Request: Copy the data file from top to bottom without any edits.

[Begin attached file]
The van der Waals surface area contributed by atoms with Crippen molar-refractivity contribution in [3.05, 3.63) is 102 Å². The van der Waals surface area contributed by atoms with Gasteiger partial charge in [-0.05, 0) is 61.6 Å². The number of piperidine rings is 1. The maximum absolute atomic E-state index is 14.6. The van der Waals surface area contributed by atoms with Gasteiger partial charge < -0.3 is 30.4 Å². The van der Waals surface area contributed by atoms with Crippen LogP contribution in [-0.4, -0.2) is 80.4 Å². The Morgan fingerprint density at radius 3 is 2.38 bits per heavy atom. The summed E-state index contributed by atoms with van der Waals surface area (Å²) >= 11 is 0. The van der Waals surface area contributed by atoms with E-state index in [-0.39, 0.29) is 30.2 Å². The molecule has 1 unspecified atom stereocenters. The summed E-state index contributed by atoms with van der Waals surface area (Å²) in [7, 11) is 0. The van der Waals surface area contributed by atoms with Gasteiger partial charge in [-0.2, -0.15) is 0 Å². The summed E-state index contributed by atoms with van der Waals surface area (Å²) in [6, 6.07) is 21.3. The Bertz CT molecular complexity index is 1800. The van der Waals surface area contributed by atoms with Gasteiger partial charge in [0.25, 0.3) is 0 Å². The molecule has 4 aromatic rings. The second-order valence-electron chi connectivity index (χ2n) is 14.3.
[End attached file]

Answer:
The van der Waals surface area contributed by atoms with Crippen molar-refractivity contribution in [3.05, 3.63) is 102 Å². The van der Waals surface area contributed by atoms with Gasteiger partial charge in [-0.05, 0) is 61.6 Å². The number of piperidine rings is 1. The maximum absolute atomic E-state index is 14.6. The van der Waals surface area contributed by atoms with Gasteiger partial charge < -0.3 is 30.4 Å². The van der Waals surface area contributed by atoms with Crippen LogP contribution in [-0.4, -0.2) is 80.4 Å². The Morgan fingerprint density at radius 3 is 2.38 bits per heavy atom. The summed E-state index contributed by atoms with van der Waals surface area (Å²) >= 11 is 0. The van der Waals surface area contributed by atoms with E-state index in [-0.39, 0.29) is 30.2 Å². The molecule has 1 unspecified atom stereocenters. The summed E-state index contributed by atoms with van der Waals surface area (Å²) in [7, 11) is 0. The van der Waals surface area contributed by atoms with Gasteiger partial charge in [-0.2, -0.15) is 0 Å². The summed E-state index contributed by atoms with van der Waals surface area (Å²) in [6, 6.07) is 21.3. The Bertz CT molecular complexity index is 1800. The van der Waals surface area contributed by atoms with Gasteiger partial charge in [0.25, 0.3) is 0 Å². The molecule has 4 aromatic rings. The second-order valence-electron chi connectivity index (χ2n) is 14.3.